20 Aug 2017

1) Seven Reasons We Face a Global Water Crisis
Global warming make dry areas drier ... More people & more money = more water demand ... Groundwater is being depleted ... Water infrastructure is in disrepair ... Natural infrastructure is being ignored ... Water is wasted ... The price is wrong
2a) Here's How 139 Countries Can Convert to 100% Renewable Energy by 2050
... successful implementation of the plan would mean that solar would provide 58% of the world's energy, 37% from wind and the remainder would come from a mix of hydroelectric, geothermal, tidal and wave energy. ... this transition would be expensive ... roughly $125 trillion. ... roughly equal to the direct price of the fossil fuel infrastructure.
2b) 100% renewable by 2050: the technology already exists to make it happen
People need to be clear that renewables are the way forward. We may differ with Jacobson and his team over the best type of energy storage, but there is a lot of value in this sort of ambitious roadmap. It emphasises the scale of the challenge, and, if done right, it should bolster general opinion and inspire action. The Paris Agreement was a good example of target-setting but details matter.
3a) Exxon researched climate science. Understood it. And misled the public
In its public-facing advertorials, Exxon stressed doubt; in its internal documents and peer-reviewed research, it did not.
3b) What Exxon Mobil Didn’t Say About Climate Change - The New York Times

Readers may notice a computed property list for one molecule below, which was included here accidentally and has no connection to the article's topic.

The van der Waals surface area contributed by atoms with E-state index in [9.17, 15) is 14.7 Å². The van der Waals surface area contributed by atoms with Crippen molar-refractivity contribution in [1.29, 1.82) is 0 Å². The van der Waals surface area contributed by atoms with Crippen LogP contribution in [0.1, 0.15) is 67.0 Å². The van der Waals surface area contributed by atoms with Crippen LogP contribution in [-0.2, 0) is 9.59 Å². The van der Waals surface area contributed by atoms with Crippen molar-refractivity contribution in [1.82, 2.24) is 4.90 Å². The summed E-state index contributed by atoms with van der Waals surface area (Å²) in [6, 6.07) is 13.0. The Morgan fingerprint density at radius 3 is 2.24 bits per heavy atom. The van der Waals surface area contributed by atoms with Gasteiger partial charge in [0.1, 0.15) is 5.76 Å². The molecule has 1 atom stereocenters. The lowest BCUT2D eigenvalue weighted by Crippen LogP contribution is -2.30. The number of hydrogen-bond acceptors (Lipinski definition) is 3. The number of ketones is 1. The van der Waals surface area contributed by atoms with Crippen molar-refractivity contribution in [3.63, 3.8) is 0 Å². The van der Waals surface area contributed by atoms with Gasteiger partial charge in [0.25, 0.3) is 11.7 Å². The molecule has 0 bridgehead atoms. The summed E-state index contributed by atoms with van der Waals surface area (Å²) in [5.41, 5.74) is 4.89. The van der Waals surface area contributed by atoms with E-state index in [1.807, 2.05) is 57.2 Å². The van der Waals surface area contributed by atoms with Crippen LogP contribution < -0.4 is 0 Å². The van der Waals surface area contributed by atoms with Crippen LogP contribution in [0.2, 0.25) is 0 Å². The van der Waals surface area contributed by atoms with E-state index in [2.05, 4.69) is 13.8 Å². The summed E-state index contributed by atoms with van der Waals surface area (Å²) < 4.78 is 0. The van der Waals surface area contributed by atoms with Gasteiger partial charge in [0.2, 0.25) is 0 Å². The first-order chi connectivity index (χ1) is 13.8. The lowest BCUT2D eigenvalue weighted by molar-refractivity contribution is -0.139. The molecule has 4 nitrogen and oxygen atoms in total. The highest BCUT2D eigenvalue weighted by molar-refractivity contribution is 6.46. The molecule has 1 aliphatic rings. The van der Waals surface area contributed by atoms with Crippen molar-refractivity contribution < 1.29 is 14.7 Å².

Exxon Mobil misled the public about the state of climate science and its implications. Available documents show a systematic, quantifiable discrepancy between what Exxon Mobil’s scientists and executives discussed about climate change in private and in academic circles, and what it presented to the general public.
4) To solve climate change, solve income inequality
Holmberg, an economist, believes inequality is a byproduct of Wall Street’s preoccupation with short-term growth. She said that “public companies that only prioritize next-quarter share prices — and pump up those share prices through stock buybacks — are an enormous driver of inequality.” She added that “corporate short-termism, by its very definition, is bad for the environment because the same shareholder incentives that skew companies away from investing in workers, capital, and innovation discourage them from investing in, for example, green retrofitting of existing buildings, sustainable production practices, and even compliance with environmental regulations.”
5) California has a climate problem, and its name is cars
California’s experience shows that decarbonizing the electricity sector is both possible and profitable, but to reach its ambitious carbon targets, the state will now have to decarbonize transportation — which brings a whole new and daunting set of difficulties. ... transportation is the single biggest source of the state’s carbon emissions, more than twice as big as the electricity sector: ... The state can no longer pretend that its housing crisis is one thing and its climate crisis another. Smart urbanism is a key part of a smart climate strategy.